Monday, April 16, 2007

Beech Avenue, Thoresby

Above: Birklands Wood.

In the 19th Century the wooded areas of Birklands, around the Major Oak, and Bilhaugh, next to Ollerton Corner, were popular tourist attractions, both a part of Thoresby Estate. Birklands was landscaped and maintained with a mixture of Oak and Birch, and there is an interesting record of how a 1902 scheme to seed the area with new birch trees was thwarted by pre-myxomatosis levels of rabbit population, before which up to 10,000 rabbits had been shot annually on the estate.

The 20th Century took a toll on both the Bilhaugh and Ollerton Corner areas in particular. Timber was needed for two wars, not to mention the opening of a Colliery (the name of which was at first objected to by Thoresby Estate). In 1942 Proteus Camp (eventually re-named the Dukeries Training Area) was established, and both Birklands and the woods at Bilhaugh and Ollerton Corner, were used as ammunition dumps. During these decades the emphasis was clearly not on landscaping for leisure pursuits, but on hard core profitable production and National needs.

Above: Beech Avenue 1969. Photo copyright 2013 Graham Travis and used with permission.

Above: Beech Avenue late 1940s / early 1950s. For a video of Beech Avenue click here.
Beech Avenue.
These four rows of trees apparently rivalled Robin Hood's Major Oak as a place of both local and national interest. When in 1925 a railway track was planned to run from Thoresby Colliery, through Cockglode, and into Ollerton Corner, letters of protest appeared in The Times. Thanks to public support of Earl Manvers' petition the scheme was dropped. But the woods of Ollerton Corner were cleared for timber needed by the mine.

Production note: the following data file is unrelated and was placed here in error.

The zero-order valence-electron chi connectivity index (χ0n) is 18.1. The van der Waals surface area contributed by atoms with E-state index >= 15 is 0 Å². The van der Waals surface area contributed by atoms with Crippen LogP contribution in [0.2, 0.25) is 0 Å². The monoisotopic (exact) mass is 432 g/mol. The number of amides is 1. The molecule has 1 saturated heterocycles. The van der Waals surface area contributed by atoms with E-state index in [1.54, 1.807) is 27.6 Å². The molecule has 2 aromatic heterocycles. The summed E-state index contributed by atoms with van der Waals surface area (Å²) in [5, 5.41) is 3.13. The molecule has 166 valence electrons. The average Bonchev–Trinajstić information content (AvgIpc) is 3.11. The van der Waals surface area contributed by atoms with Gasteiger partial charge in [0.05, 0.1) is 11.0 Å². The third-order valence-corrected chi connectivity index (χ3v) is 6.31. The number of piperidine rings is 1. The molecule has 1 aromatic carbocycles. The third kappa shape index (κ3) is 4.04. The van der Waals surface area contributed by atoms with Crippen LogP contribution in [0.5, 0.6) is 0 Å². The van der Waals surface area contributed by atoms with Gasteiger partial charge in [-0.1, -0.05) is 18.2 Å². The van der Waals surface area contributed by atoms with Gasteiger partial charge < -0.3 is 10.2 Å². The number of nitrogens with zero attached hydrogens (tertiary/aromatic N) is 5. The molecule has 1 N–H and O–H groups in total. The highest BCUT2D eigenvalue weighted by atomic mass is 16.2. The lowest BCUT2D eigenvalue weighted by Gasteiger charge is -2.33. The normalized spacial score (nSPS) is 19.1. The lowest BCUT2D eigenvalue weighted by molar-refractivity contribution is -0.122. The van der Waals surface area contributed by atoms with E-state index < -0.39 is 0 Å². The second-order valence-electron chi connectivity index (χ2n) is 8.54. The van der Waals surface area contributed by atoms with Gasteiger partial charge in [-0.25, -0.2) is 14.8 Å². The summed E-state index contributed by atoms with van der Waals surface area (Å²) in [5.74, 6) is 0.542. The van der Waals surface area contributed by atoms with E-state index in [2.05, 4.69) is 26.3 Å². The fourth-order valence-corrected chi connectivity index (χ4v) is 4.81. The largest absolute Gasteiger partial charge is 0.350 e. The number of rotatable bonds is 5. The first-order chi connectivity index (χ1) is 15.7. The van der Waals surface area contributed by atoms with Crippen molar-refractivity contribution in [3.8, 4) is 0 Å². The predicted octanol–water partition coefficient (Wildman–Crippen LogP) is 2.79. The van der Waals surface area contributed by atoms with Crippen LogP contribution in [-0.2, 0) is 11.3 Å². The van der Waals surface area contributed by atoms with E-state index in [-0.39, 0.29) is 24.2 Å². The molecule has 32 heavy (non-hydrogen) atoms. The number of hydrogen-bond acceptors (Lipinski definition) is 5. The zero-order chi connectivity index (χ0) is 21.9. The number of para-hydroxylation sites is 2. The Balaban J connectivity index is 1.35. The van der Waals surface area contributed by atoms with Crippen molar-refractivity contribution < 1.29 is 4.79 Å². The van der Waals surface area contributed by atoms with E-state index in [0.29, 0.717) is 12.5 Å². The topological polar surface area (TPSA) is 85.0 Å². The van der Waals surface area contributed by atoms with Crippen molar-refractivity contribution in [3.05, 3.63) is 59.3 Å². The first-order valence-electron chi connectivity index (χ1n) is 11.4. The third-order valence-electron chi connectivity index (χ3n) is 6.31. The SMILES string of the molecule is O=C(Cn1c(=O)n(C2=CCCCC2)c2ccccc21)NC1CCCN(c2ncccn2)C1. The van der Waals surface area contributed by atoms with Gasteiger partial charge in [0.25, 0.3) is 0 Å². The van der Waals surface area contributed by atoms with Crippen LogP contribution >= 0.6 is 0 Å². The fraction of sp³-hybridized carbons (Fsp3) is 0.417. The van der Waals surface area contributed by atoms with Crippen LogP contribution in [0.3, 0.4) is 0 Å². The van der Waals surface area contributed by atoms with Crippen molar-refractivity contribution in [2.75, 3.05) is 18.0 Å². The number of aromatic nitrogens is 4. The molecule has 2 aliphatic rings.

It is known that the war time entertainer Gracie Fields once visited Beech Avenue whilst staying at the Coaching House, now known as the Hop Pole. Beech Avenue acquired the nickname "the Cathedral" because of the way its branches met over the roadway like the arches over a cathedral's aisle. Allegedly, even at the height of summer, the only light which penetrated was from each end of the Avenue.

Beech Avenue was finally cleared in 1976 / 78, following decades of neglect, overgrowth, old age, the storm damage of 1976, and of course the military presence of Proteus Camp. But it is still clearly labelled on certain maps, and marked by an aging gate at the side of the A614 near Ollerton roundabout (although I believe it was situated a few yards to the right of that gate).
Above: The gate near Ollerton roundabout where Beech Avenue was once situated.
Chestnut Avenue.
From the north western end of Beech Avenue one could continue to Buck Gates and Chestnut Avenue. Chestnut Avenue was a straight carriage ride to the original Thoresby Hall (still visible from the air), and it is said that in the 18th Century one could view the Hall beside Thoresby Lake, from  Buck Gates lodge.

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2 Comments:

Blogger robin hood said...

Perlethorpe Village, Thoresby Park, Sherwood Forest, the Dukeries, Thoresby Hall, history.

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Blogger robin hood said...

Pierrepont, Manvers, Dukeries, Thoresby Hall, Thoresby Hotel, Thoresby Park, Perlethorpe, Perlethorpe Village, Ollerton, Budby, Sherwood Forest, Perlethorpe School, Perlethope Church, Budby.

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